Secondly, the viscous HNT/PAA, K-HNTs/PAA and PANI-HNTs/PAA gluesolution were cast onto clean glass plates and then thermal imidized in a vacuum oven by a three-step imidization protocol: 100 °C/1 h, 200 °C/1 h and 350 °C/1 h.

Finally, the composite films were obtained and the thickness of which was 30–40 μm. These complete synthetic routes are shown in Fig. 1.


image file: c8ra01373j-f1.tif
Fig. 1 Synthetic routs of the HNTs/PI composites. (a) The HNTs/PI composite film; (b) K-HNTs/PI composite film; (c) PANI-HNTs/PI composite film.

Characterization

Elemental analysis (EA) of C, H and N was performed on Elementar vario EL instrument. Fourier-transform infrared spectra (FT-IR) for fillers and attenuated total reflection infrared (ATR-IR) spectra for composite films were both recorded by a Bruker Tensor 27 spectrometer. The crystal structure of fillers was characterized by X-ray diffraction (XRD, Rigaku D-Max) with a Cu-Kα radiation (λ = 1.5418 Å). Transmission electron microscopy (TEM) images were obtained from a Tecnai G2 Spirit instrument at an accelerating voltage of 120 kV. The cross-sectional morphologies of the composites films were investigated by scanning electron microscopy (SEM, Hitachi S-4800) at an accelerating voltage of 10 kV. Thermo gravimetric analyses (TGA) were carried out using a PE Pyris 1 thermo gravimetric analyzer at a heating rate of 10 °C min−1 with a nitrogen flow of 20 ml min−1. To get the coefficients of thermal expansion, TA TMA Q400 machine was employed for thermal mechanical analysis. In addition, frequency dependent dielectric properties were conducted by Solartron SI 1260 Impedance/Gain Phase Analyzer together with two copper electrodes (10.2 × 10.2 mm2). Meanwhile, silver paste was coated onto both side surfaces of the samples to ensure excellent contact between the electrodes and samples (Fig. S1 in the ESI). The frequencies of the tests were ranged from 100 Hz to 1 MHz at room temperature or others adjusted by a hot plate. The breakdown strengths were conducted by a programmable withstanding voltage tester CS9915AX (Nanjing Chansheng Instrument Co., Ltd.) 5 times on each specimen for accuracy.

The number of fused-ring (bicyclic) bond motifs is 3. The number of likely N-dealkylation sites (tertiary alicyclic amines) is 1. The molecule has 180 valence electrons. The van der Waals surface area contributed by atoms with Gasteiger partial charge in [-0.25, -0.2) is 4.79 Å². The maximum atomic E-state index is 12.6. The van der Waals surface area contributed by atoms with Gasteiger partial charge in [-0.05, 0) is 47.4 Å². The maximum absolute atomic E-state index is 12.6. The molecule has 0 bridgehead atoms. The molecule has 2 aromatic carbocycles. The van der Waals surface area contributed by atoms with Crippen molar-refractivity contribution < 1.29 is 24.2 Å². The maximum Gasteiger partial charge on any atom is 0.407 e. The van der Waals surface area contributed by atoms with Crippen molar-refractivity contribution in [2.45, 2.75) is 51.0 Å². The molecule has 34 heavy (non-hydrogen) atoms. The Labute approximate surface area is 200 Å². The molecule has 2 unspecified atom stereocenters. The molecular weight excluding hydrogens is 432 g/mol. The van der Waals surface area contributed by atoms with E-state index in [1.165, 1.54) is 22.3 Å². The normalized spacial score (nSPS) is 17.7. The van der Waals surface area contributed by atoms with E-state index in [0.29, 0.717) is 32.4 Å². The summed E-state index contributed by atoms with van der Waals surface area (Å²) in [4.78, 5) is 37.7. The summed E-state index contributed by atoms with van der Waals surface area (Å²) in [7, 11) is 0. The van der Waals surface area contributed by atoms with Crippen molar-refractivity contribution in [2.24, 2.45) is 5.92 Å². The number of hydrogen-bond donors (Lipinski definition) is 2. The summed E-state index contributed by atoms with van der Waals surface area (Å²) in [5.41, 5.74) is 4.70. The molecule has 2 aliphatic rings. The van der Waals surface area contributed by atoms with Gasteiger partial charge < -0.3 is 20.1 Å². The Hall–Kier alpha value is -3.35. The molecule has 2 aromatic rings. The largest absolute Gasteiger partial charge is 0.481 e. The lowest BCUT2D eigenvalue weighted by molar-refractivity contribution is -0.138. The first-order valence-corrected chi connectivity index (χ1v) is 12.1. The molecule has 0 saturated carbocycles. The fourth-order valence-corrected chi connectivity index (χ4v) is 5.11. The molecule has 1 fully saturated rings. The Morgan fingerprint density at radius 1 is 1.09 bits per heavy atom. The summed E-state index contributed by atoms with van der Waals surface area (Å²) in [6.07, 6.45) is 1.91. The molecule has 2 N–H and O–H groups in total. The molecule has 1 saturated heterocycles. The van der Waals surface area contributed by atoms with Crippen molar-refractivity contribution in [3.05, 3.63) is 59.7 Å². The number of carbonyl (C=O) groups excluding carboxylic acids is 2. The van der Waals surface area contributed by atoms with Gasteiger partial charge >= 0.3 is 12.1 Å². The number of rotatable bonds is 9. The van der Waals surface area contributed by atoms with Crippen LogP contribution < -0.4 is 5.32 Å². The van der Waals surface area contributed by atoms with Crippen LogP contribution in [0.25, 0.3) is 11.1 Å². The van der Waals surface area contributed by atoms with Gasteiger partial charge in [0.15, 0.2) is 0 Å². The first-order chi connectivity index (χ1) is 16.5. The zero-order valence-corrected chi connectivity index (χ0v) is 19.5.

Results and discussion

Characterization of HNTs and modified HNTs

The naturally occurring halloysite nanotubes are chosen as the fillers for fabricating inorganic/polymer composites owning to their unique chemical properties. Although HNTs are difficult to reunite spontaneously comparing with other nanoparticles, their low surface hydroxyl density may still be harmful to the uniform distribution in the polymer matrix. As for polyimide composites, amino-modification exhibits great significance for fillers on account of their chemical coupling with the polymer matrix. Consequently, silane coupling agent and polyaniline were used for surface modification, which might be beneficial for improving the dispersibility of fillers and the dielectric properties of the resulted composites. The detailed morphological features of HNTs, K-HNTs and PANI-HNTs were investigated by TEM. As shown in Fig. 2a, the original HNTs possess lumen and external diameters about 20–30 nm and 70–80 nm, respectively, while their lengths can reach 0.5–1.5 μm. The TEM images (Fig. 2b and c) provide direct evidence for the successful surface modification. Comparing with the original HNTs, K-HNTs own thicker tube walls and PANI-HNTs are covered with obvious polyaniline layers which result in a rougher surface. Besides, we accidentally find that the interaction between polyaniline layer and HNTs are quite strong so that even ultrasonic washing cannot remove the coated layers from the surface.
image file: c8ra01373j-f2.tif
Fig. 2 TEM images of (a) HNTs, (b) K-HNTs and (c) PANI-HNTs.

In the previous studies, Li et al.45,57,58 had demonstrated that the negative charge would appear on the outer surface of HNTs when the pH was below 2, which could induce polyaniline to in situ grow at low temperature owning to the electrostatic interaction between anilinium cation ([double bond, length as m-dash]NH2+) and negatively charged surface. The specific procedure can be explained by the in situ polymerization mechanism of aniline on solid substrates: at the initial polymerization stage, oligomers are formed and trend to be adsorbed onto the surface of HNTs; these oligomers are considered to act as nucleation sites for growing polyaniline chains. Thus, once a polyaniline chain grows on the surface, it will promote more new polyaniline chains to surround the HNTs.